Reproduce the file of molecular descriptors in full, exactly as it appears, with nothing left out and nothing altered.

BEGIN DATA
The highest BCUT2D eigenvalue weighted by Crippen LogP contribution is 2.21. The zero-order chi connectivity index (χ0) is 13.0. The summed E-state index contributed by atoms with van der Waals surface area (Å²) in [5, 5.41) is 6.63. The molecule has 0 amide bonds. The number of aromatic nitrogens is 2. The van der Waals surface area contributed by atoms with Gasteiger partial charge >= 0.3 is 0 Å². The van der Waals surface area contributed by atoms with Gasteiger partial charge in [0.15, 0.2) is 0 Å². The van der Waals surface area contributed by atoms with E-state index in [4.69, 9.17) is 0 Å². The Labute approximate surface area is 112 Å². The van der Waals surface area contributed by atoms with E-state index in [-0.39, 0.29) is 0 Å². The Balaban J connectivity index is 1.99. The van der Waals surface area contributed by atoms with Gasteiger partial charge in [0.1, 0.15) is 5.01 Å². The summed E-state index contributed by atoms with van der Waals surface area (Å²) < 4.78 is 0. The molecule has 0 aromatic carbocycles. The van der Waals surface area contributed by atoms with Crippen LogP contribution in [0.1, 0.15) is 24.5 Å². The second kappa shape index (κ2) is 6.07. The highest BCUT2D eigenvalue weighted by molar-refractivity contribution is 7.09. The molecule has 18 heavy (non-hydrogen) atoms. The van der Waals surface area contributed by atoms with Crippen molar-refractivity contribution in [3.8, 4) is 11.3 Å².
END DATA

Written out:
The highest BCUT2D eigenvalue weighted by Crippen LogP contribution is 2.21. The zero-order chi connectivity index (χ0) is 13.0. The summed E-state index contributed by atoms with van der Waals surface area (Å²) in [5, 5.41) is 6.63. The molecule has 0 amide bonds. The number of aromatic nitrogens is 2. The van der Waals surface area contributed by atoms with Gasteiger partial charge >= 0.3 is 0 Å². The van der Waals surface area contributed by atoms with Gasteiger partial charge in [0.15, 0.2) is 0 Å². The van der Waals surface area contributed by atoms with E-state index in [4.69, 9.17) is 0 Å². The Labute approximate surface area is 112 Å². The van der Waals surface area contributed by atoms with E-state index in [-0.39, 0.29) is 0 Å². The Balaban J connectivity index is 1.99. The van der Waals surface area contributed by atoms with Gasteiger partial charge in [0.1, 0.15) is 5.01 Å². The summed E-state index contributed by atoms with van der Waals surface area (Å²) < 4.78 is 0. The molecule has 0 aromatic carbocycles. The van der Waals surface area contributed by atoms with Crippen LogP contribution in [0.1, 0.15) is 24.5 Å². The second kappa shape index (κ2) is 6.07. The highest BCUT2D eigenvalue weighted by molar-refractivity contribution is 7.09. The molecule has 18 heavy (non-hydrogen) atoms. The van der Waals surface area contributed by atoms with Crippen molar-refractivity contribution in [3.8, 4) is 11.3 Å².